Risk factors for arterial hypertension in adults with initial optimal blood pressure: The Strong Heart Study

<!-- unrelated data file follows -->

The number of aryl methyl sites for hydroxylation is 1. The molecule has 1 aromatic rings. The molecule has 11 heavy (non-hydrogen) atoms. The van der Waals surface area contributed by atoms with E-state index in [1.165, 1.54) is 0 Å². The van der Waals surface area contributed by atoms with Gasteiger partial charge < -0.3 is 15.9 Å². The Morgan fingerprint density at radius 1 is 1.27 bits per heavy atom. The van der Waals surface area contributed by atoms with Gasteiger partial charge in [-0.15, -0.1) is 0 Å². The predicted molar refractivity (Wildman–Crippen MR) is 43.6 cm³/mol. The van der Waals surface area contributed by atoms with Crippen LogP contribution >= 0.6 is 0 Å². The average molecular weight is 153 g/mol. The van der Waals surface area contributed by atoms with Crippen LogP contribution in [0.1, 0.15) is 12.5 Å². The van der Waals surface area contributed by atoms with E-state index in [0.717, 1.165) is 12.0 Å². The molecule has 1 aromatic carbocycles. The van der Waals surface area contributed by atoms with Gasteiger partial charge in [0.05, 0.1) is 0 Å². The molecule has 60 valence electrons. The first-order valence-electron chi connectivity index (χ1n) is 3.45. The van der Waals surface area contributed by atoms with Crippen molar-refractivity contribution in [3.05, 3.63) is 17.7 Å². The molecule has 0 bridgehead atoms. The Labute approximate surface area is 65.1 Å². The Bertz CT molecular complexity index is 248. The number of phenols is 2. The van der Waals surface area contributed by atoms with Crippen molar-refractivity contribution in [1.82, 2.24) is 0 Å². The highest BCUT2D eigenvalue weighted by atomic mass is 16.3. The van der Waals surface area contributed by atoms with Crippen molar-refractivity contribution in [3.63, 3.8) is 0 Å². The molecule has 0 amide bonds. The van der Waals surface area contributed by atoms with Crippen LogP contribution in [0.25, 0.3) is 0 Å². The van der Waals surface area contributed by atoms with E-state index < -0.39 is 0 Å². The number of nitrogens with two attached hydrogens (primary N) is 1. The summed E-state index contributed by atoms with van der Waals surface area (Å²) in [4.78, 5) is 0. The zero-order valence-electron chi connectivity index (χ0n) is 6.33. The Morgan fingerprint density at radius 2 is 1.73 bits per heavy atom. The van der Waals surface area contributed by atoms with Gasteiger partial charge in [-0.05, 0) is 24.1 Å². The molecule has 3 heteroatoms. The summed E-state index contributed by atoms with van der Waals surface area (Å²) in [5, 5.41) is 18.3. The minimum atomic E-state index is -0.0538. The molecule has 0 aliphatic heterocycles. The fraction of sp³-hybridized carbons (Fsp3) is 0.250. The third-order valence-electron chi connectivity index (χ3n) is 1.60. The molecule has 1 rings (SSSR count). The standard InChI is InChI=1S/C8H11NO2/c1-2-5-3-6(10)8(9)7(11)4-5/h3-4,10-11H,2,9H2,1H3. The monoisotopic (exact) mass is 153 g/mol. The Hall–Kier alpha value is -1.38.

Whether metabolic factors and their change over time influence development of arterial hypertension in adults with initially optimal blood pressure (BP) is unknown. We analyzed associations of BP in the optimal range (<120/80 mm Hg), metabolic risk factors, and their changes over 4-year follow-up, with 8-year incident hypertension, in a cohort of American Indians with a high prevalence of obesity. At baseline, 967 participants with optimal BP and no prevalent cardiovascular disease (69.5% women; mean age, 54+/-7 years) were evaluated and reexamined after 4 (second examination) and 8 years to evaluate predictors of 8-year incident arterial hypertension. In participants with normal glucose tolerance, baseline BP and decrease in high-density lipoprotein cholesterol from baseline to the second examination were the most potent predictors of 8-year arterial hypertension (both P<0.0001), with additional effects of baseline waist circumference and its increase, increase in BP, and presence of diabetes at the second examination (all P<0.04). In participants with impaired glucose tolerance or diabetes, the most potent predictor of 8-year incident hypertension was diabetes at the second examination (P<0.0001) followed by a increase in BP and LDL cholesterol over the first 4 years (both P<0.001). Thus, incident arterial hypertension can be predicted by initial metabolic profile and unfavorable metabolic variations over time, in addition to initial BP. At optimal levels of initial BP, increasing abdominal obesity, and abnormal lipid profile are major predictors of development of arterial hypertension. Possible implications of these findings for primary cardiovascular prevention should be tested in prospective studies.